A reader writes asking how to avoid drowning in one’s material. You’ve done a ton or research and now have a gazillion files on your computer that you need to hammer together into a coherent piece. Where to start?
First, you already missed the start. You should be thinking about the structure of the piece (article, book, report) you’re going to write as you’re researching it. Research is only at the very beginning a haphazard splash through documents and interviews. Soon — the sooner the better — you need an idea of what it is you are going to want to say with your article, book, report, term paper. Then you conduct interviews and dig up documents in an order that serves the end product you have in mind.
I’m going to defer to a genuine genius of the structure: John Bennett, the editor to whom I was assigned at The New Yorker.
I was working on my first story for the magazine. I’d paid one of Bennett’s students at Columbia Journalism School about $100 to photocopy an entire filing cabinet full of documents and newspaper clippings and ship them to me; it was from those that I needed to build my article. I was completely lost.
I sidestepped pride and took the advice I offer in this post and this one: I regarded my editor as a friend and partner, as eager for me to succeed as I was, and not as some kind of vengeful and judgmental god. I was completely honest with him and asked for his help. “John,” I said on the phone. “I’m drowning in material and can’t find the structure.”
“Dan, this is New Yorker. You can use any structure you want,” he said. “Just keep in mind that when I get it, I’m going to take it all apart and make it chronological.” And indeed he did.
This is what he taught me: people are accustomed to hearing stories told chronologically. “First we did this, and that led to that. Afterwards, we did this other thing; one thing led to another, and before we knew it the thing I’m telling you about happened.”
The New Yorker practically makes a religion of telling stories chronologically. Notice how many of their stories begin not with some elegantly crafted anecdotal lede but with some variation of “On March 9, 2017…” New Yorker stories start at the beginning and tell the tale in order. They even have a word for one particular variation of a chronological tale: they call it a process story, in which the writer takes apart a process and follows it meticulously and in chronological order, using lots of vivid jargon. This is one process story I wrote for the magazine, about everything that happens to a wounded soldier in Iraq and this is another, about how the dead come home.
I’d actually happened upon the chronological thing years before, when writing my first book — a political history of the so-called War on Drugs — and had then completely forgotten it. I intended to start the book with Richard Nixon’s 1968 campaign and follow the Drug War all the up until Bill Clinton’s first term as president, which was when I was writing it. I was hip deep in interviews and documents, racing toward my deadline, when I decided to stop and make order of chaos. I spent a week dividing everything I had into presidential administrations. I created folders called, Nixon 1, Nixon 2, Ford, Carter, Reagan 1, Reagan 2, Bush, Clinton then looked at every electronic file I had (interviews, pdfs, etc) and slotted each into one of those files. Then I did the same with papers I had; each went into a manila folder labeled with name of one presidential term.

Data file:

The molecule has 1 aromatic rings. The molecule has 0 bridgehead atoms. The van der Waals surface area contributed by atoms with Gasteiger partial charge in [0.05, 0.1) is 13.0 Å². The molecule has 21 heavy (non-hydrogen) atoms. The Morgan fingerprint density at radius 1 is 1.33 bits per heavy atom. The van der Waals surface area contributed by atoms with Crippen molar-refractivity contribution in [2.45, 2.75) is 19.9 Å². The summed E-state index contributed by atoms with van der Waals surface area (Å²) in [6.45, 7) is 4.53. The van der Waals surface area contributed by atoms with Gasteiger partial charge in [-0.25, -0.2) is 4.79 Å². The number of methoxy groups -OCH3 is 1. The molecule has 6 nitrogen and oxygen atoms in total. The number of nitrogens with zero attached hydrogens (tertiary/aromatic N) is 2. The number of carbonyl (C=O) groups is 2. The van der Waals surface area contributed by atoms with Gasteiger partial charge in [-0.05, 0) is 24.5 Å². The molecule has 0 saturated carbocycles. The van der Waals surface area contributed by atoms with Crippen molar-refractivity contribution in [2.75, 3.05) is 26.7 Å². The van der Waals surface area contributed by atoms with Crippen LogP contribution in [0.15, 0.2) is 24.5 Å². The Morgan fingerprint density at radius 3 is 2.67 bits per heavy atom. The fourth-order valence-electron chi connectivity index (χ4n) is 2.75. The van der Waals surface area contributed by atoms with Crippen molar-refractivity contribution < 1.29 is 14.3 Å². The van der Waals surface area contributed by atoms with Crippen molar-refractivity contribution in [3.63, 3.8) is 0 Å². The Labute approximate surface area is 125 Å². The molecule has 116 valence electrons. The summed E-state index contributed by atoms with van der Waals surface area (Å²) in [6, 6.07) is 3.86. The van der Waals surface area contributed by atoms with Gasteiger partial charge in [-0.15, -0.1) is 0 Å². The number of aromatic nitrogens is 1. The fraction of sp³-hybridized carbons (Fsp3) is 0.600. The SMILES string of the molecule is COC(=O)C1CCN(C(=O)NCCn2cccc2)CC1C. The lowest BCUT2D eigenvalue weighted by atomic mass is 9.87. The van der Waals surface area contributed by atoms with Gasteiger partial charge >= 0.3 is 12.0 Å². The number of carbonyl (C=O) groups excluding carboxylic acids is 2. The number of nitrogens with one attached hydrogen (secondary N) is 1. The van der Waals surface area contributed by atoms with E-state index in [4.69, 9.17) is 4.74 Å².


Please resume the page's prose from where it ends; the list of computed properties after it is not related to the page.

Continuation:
The next time I wrote a book, I created all those electronic and paper folders as I started doing the research — labeling them by year instead of by presidential administration — and put files into them as they were generated. It saved me a lot of heartache. Ditto my third book; I was structuring that one in my head, and even writing lines, as I was sitting with interviewees. My fourth was largely first-person; I told it as it happened.
If you’re in a panic now, splashing around in too much material with too little idea of how to tame it, stop. Take a long walk kicking a pebble and think about how you want this article/report/book to read. Does it lend itself to a chronological telling? Many more Big Topics can be told as stories than you might think. If yours really can’t be told as a tale, chronologically, what then? A series of profiles, perhaps intertwined the way did with Nine Lives? By issue? (usually dull, but it may be what’s called for). Even if your deadline is approaching like a low-flying MiG, take a day to take inventory. What do you have? Then pick a way to organize your material in a way that makes sense to the point you want to make, and start moving your documents and interviews into folders. If you can tell it chronologically, do so.